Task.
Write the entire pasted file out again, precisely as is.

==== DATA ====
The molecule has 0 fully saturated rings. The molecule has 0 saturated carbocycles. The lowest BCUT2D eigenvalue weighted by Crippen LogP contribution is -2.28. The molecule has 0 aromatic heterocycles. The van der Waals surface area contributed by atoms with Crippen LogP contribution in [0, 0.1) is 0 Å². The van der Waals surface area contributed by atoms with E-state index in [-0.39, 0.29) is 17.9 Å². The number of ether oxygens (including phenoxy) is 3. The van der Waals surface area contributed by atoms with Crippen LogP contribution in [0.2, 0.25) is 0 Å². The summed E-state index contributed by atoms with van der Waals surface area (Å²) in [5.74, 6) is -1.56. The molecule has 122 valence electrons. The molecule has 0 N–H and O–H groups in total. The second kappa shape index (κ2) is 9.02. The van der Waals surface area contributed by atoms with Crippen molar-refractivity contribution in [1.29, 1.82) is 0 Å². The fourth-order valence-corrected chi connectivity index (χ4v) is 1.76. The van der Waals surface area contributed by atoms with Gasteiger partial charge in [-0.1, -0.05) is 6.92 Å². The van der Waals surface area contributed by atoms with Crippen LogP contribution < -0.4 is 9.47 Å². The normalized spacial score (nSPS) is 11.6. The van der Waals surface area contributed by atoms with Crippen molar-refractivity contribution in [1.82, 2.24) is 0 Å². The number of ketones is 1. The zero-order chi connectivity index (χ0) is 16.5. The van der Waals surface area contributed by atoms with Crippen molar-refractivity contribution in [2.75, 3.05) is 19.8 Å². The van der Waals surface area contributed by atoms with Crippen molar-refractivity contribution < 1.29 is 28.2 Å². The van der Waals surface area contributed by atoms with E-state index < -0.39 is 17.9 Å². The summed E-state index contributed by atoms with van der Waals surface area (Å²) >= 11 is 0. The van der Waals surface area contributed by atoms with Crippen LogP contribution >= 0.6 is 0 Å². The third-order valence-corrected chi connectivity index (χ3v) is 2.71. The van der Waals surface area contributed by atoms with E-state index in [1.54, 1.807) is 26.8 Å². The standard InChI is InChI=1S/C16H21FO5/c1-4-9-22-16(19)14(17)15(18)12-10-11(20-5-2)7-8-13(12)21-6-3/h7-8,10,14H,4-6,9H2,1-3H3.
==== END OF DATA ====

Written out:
The molecule has 0 fully saturated rings. The molecule has 0 saturated carbocycles. The lowest BCUT2D eigenvalue weighted by Crippen LogP contribution is -2.28. The molecule has 0 aromatic heterocycles. The van der Waals surface area contributed by atoms with Crippen LogP contribution in [0, 0.1) is 0 Å². The van der Waals surface area contributed by atoms with E-state index in [-0.39, 0.29) is 17.9 Å². The number of ether oxygens (including phenoxy) is 3. The van der Waals surface area contributed by atoms with Crippen LogP contribution in [0.2, 0.25) is 0 Å². The summed E-state index contributed by atoms with van der Waals surface area (Å²) in [5.74, 6) is -1.56. The molecule has 122 valence electrons. The molecule has 0 N–H and O–H groups in total. The second kappa shape index (κ2) is 9.02. The van der Waals surface area contributed by atoms with Crippen molar-refractivity contribution in [1.29, 1.82) is 0 Å². The fourth-order valence-corrected chi connectivity index (χ4v) is 1.76. The van der Waals surface area contributed by atoms with Gasteiger partial charge in [-0.1, -0.05) is 6.92 Å². The van der Waals surface area contributed by atoms with Crippen LogP contribution < -0.4 is 9.47 Å². The normalized spacial score (nSPS) is 11.6. The van der Waals surface area contributed by atoms with Crippen molar-refractivity contribution in [1.82, 2.24) is 0 Å². The number of ketones is 1. The zero-order chi connectivity index (χ0) is 16.5. The van der Waals surface area contributed by atoms with Crippen molar-refractivity contribution in [2.75, 3.05) is 19.8 Å². The van der Waals surface area contributed by atoms with Crippen molar-refractivity contribution < 1.29 is 28.2 Å². The van der Waals surface area contributed by atoms with E-state index < -0.39 is 17.9 Å². The summed E-state index contributed by atoms with van der Waals surface area (Å²) >= 11 is 0. The van der Waals surface area contributed by atoms with Crippen LogP contribution >= 0.6 is 0 Å². The third-order valence-corrected chi connectivity index (χ3v) is 2.71. The van der Waals surface area contributed by atoms with E-state index in [1.54, 1.807) is 26.8 Å². The standard InChI is InChI=1S/C16H21FO5/c1-4-9-22-16(19)14(17)15(18)12-10-11(20-5-2)7-8-13(12)21-6-3/h7-8,10,14H,4-6,9H2,1-3H3.